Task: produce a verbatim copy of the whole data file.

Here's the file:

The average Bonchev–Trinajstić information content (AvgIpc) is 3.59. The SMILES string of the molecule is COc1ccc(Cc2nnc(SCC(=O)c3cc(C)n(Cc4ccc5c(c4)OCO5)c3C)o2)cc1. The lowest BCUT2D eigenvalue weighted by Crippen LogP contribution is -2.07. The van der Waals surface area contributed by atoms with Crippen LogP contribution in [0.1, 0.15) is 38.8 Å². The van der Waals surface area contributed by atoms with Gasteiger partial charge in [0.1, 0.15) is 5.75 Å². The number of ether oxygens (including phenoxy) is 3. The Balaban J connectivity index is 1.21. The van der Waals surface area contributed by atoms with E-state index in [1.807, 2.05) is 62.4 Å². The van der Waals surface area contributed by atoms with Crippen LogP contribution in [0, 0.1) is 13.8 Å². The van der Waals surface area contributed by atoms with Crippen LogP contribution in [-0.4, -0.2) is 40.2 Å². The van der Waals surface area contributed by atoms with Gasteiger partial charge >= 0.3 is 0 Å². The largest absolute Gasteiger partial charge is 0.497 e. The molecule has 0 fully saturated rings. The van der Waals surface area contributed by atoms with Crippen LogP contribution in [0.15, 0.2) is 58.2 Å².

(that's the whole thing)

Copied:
The average Bonchev–Trinajstić information content (AvgIpc) is 3.59. The SMILES string of the molecule is COc1ccc(Cc2nnc(SCC(=O)c3cc(C)n(Cc4ccc5c(c4)OCO5)c3C)o2)cc1. The lowest BCUT2D eigenvalue weighted by Crippen LogP contribution is -2.07. The van der Waals surface area contributed by atoms with Crippen LogP contribution in [0.1, 0.15) is 38.8 Å². The van der Waals surface area contributed by atoms with Gasteiger partial charge in [0.1, 0.15) is 5.75 Å². The number of ether oxygens (including phenoxy) is 3. The Balaban J connectivity index is 1.21. The van der Waals surface area contributed by atoms with E-state index in [1.807, 2.05) is 62.4 Å². The van der Waals surface area contributed by atoms with Crippen LogP contribution in [0, 0.1) is 13.8 Å². The van der Waals surface area contributed by atoms with Crippen LogP contribution in [-0.4, -0.2) is 40.2 Å². The van der Waals surface area contributed by atoms with Gasteiger partial charge >= 0.3 is 0 Å². The largest absolute Gasteiger partial charge is 0.497 e. The molecule has 0 fully saturated rings. The van der Waals surface area contributed by atoms with Crippen LogP contribution in [0.15, 0.2) is 58.2 Å².